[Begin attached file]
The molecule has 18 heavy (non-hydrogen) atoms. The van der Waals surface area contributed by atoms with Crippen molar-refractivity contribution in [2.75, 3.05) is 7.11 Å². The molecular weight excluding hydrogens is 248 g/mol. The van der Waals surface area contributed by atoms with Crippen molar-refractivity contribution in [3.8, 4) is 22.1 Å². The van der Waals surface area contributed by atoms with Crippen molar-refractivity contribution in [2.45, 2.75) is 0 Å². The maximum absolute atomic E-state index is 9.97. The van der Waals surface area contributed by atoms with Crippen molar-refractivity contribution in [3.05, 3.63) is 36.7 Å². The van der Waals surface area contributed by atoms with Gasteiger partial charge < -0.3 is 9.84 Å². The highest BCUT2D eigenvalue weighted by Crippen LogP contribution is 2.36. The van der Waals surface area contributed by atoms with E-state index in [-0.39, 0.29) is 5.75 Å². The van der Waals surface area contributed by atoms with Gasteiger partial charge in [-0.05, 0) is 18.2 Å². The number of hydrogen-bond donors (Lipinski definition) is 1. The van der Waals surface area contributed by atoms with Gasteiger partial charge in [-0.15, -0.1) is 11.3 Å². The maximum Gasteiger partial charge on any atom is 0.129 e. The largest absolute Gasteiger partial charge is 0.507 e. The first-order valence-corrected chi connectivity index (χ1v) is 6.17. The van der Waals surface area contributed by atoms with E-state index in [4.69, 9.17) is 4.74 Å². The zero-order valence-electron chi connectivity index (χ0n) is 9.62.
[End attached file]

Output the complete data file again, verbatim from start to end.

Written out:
The molecule has 18 heavy (non-hydrogen) atoms. The van der Waals surface area contributed by atoms with Crippen molar-refractivity contribution in [2.75, 3.05) is 7.11 Å². The molecular weight excluding hydrogens is 248 g/mol. The van der Waals surface area contributed by atoms with Crippen molar-refractivity contribution in [3.8, 4) is 22.1 Å². The van der Waals surface area contributed by atoms with Crippen molar-refractivity contribution in [2.45, 2.75) is 0 Å². The maximum absolute atomic E-state index is 9.97. The van der Waals surface area contributed by atoms with Crippen molar-refractivity contribution in [3.05, 3.63) is 36.7 Å². The van der Waals surface area contributed by atoms with Gasteiger partial charge < -0.3 is 9.84 Å². The highest BCUT2D eigenvalue weighted by Crippen LogP contribution is 2.36. The van der Waals surface area contributed by atoms with E-state index in [-0.39, 0.29) is 5.75 Å². The van der Waals surface area contributed by atoms with Gasteiger partial charge in [-0.05, 0) is 18.2 Å². The number of hydrogen-bond donors (Lipinski definition) is 1. The van der Waals surface area contributed by atoms with Gasteiger partial charge in [-0.15, -0.1) is 11.3 Å². The maximum Gasteiger partial charge on any atom is 0.129 e. The largest absolute Gasteiger partial charge is 0.507 e. The first-order valence-corrected chi connectivity index (χ1v) is 6.17. The van der Waals surface area contributed by atoms with E-state index in [4.69, 9.17) is 4.74 Å². The zero-order valence-electron chi connectivity index (χ0n) is 9.62.